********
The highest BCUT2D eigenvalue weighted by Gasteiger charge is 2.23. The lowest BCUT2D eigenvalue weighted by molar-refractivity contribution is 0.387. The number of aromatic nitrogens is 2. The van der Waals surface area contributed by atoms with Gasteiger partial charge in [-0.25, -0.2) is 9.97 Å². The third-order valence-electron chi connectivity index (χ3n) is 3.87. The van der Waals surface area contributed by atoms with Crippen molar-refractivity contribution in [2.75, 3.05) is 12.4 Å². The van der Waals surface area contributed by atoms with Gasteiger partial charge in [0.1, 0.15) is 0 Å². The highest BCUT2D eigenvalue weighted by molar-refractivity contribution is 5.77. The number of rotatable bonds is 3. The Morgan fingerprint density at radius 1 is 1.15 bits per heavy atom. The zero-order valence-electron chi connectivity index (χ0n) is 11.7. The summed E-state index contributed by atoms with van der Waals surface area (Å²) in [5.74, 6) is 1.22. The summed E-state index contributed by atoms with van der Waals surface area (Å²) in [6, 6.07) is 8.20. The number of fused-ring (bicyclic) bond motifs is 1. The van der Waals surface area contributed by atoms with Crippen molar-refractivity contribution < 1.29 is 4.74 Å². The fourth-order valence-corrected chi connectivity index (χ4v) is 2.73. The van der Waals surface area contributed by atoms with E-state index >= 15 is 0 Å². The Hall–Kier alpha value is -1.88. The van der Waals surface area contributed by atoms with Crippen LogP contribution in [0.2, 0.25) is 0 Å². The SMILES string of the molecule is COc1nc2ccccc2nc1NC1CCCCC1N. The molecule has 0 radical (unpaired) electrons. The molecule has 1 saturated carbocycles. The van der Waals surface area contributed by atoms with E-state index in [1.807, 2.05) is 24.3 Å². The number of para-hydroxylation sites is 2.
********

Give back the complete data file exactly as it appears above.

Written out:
The highest BCUT2D eigenvalue weighted by Gasteiger charge is 2.23. The lowest BCUT2D eigenvalue weighted by molar-refractivity contribution is 0.387. The number of aromatic nitrogens is 2. The van der Waals surface area contributed by atoms with Gasteiger partial charge in [-0.25, -0.2) is 9.97 Å². The third-order valence-electron chi connectivity index (χ3n) is 3.87. The van der Waals surface area contributed by atoms with Crippen molar-refractivity contribution in [2.75, 3.05) is 12.4 Å². The van der Waals surface area contributed by atoms with Gasteiger partial charge in [0.1, 0.15) is 0 Å². The highest BCUT2D eigenvalue weighted by molar-refractivity contribution is 5.77. The number of rotatable bonds is 3. The Morgan fingerprint density at radius 1 is 1.15 bits per heavy atom. The zero-order valence-electron chi connectivity index (χ0n) is 11.7. The summed E-state index contributed by atoms with van der Waals surface area (Å²) in [5.74, 6) is 1.22. The summed E-state index contributed by atoms with van der Waals surface area (Å²) in [6, 6.07) is 8.20. The number of fused-ring (bicyclic) bond motifs is 1. The van der Waals surface area contributed by atoms with Crippen molar-refractivity contribution < 1.29 is 4.74 Å². The fourth-order valence-corrected chi connectivity index (χ4v) is 2.73. The van der Waals surface area contributed by atoms with E-state index >= 15 is 0 Å². The Hall–Kier alpha value is -1.88. The van der Waals surface area contributed by atoms with Crippen LogP contribution in [0.2, 0.25) is 0 Å². The SMILES string of the molecule is COc1nc2ccccc2nc1NC1CCCCC1N. The molecule has 0 radical (unpaired) electrons. The molecule has 1 saturated carbocycles. The van der Waals surface area contributed by atoms with E-state index in [1.807, 2.05) is 24.3 Å². The number of para-hydroxylation sites is 2.